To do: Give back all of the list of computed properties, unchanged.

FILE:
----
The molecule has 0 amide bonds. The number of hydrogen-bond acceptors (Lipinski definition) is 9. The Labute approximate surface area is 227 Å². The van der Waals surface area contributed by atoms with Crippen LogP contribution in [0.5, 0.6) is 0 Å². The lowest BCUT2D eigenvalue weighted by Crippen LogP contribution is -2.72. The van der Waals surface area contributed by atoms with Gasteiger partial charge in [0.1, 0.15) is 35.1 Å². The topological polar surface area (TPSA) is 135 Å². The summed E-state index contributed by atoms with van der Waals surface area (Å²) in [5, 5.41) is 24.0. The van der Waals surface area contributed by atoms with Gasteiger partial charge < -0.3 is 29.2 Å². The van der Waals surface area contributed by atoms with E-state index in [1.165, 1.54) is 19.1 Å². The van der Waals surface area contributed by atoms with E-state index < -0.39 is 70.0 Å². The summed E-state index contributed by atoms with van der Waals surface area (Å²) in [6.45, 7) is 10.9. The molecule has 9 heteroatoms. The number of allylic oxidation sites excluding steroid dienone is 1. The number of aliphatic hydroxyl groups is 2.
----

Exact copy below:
The molecule has 0 amide bonds. The number of hydrogen-bond acceptors (Lipinski definition) is 9. The Labute approximate surface area is 227 Å². The van der Waals surface area contributed by atoms with Crippen LogP contribution in [0.5, 0.6) is 0 Å². The lowest BCUT2D eigenvalue weighted by Crippen LogP contribution is -2.72. The van der Waals surface area contributed by atoms with Gasteiger partial charge in [0.1, 0.15) is 35.1 Å². The topological polar surface area (TPSA) is 135 Å². The summed E-state index contributed by atoms with van der Waals surface area (Å²) in [5, 5.41) is 24.0. The van der Waals surface area contributed by atoms with Gasteiger partial charge < -0.3 is 29.2 Å². The van der Waals surface area contributed by atoms with E-state index in [1.165, 1.54) is 19.1 Å². The van der Waals surface area contributed by atoms with E-state index < -0.39 is 70.0 Å². The summed E-state index contributed by atoms with van der Waals surface area (Å²) in [6.45, 7) is 10.9. The molecule has 9 heteroatoms. The number of allylic oxidation sites excluding steroid dienone is 1. The number of aliphatic hydroxyl groups is 2.